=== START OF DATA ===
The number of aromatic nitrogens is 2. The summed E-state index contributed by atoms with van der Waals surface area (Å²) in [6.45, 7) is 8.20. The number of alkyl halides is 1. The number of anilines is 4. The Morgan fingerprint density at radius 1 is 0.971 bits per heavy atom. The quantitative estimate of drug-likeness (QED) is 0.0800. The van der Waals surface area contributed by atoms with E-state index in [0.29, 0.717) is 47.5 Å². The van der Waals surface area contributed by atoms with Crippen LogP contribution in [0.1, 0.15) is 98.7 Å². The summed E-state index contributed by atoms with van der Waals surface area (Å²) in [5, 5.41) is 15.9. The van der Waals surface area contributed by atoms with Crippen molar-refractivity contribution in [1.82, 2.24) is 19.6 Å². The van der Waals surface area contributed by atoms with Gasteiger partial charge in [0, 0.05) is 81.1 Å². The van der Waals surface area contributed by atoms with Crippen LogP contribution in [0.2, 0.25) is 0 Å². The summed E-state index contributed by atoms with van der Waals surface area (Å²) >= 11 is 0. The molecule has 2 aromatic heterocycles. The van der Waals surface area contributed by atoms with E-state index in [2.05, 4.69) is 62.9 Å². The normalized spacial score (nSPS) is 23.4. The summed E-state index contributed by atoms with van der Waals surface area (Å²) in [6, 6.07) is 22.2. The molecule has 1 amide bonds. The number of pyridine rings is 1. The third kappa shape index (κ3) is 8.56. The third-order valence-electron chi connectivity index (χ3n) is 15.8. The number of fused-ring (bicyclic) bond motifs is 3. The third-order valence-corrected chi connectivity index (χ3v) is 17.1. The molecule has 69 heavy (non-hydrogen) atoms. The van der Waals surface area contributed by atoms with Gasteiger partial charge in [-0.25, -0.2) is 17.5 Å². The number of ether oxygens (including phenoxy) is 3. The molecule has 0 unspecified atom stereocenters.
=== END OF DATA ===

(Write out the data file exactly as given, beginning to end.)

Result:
The number of aromatic nitrogens is 2. The summed E-state index contributed by atoms with van der Waals surface area (Å²) in [6.45, 7) is 8.20. The number of alkyl halides is 1. The number of anilines is 4. The Morgan fingerprint density at radius 1 is 0.971 bits per heavy atom. The quantitative estimate of drug-likeness (QED) is 0.0800. The van der Waals surface area contributed by atoms with E-state index in [0.29, 0.717) is 47.5 Å². The van der Waals surface area contributed by atoms with Crippen LogP contribution in [0.1, 0.15) is 98.7 Å². The summed E-state index contributed by atoms with van der Waals surface area (Å²) in [5, 5.41) is 15.9. The van der Waals surface area contributed by atoms with Crippen molar-refractivity contribution in [1.82, 2.24) is 19.6 Å². The van der Waals surface area contributed by atoms with Gasteiger partial charge in [0, 0.05) is 81.1 Å². The van der Waals surface area contributed by atoms with Crippen LogP contribution in [0.2, 0.25) is 0 Å². The summed E-state index contributed by atoms with van der Waals surface area (Å²) >= 11 is 0. The molecule has 2 aromatic heterocycles. The van der Waals surface area contributed by atoms with E-state index in [2.05, 4.69) is 62.9 Å². The normalized spacial score (nSPS) is 23.4. The summed E-state index contributed by atoms with van der Waals surface area (Å²) in [6, 6.07) is 22.2. The molecule has 1 amide bonds. The number of pyridine rings is 1. The third kappa shape index (κ3) is 8.56. The third-order valence-electron chi connectivity index (χ3n) is 15.8. The number of fused-ring (bicyclic) bond motifs is 3. The third-order valence-corrected chi connectivity index (χ3v) is 17.1. The molecule has 69 heavy (non-hydrogen) atoms. The van der Waals surface area contributed by atoms with Gasteiger partial charge in [-0.25, -0.2) is 17.5 Å². The number of ether oxygens (including phenoxy) is 3. The molecule has 0 unspecified atom stereocenters.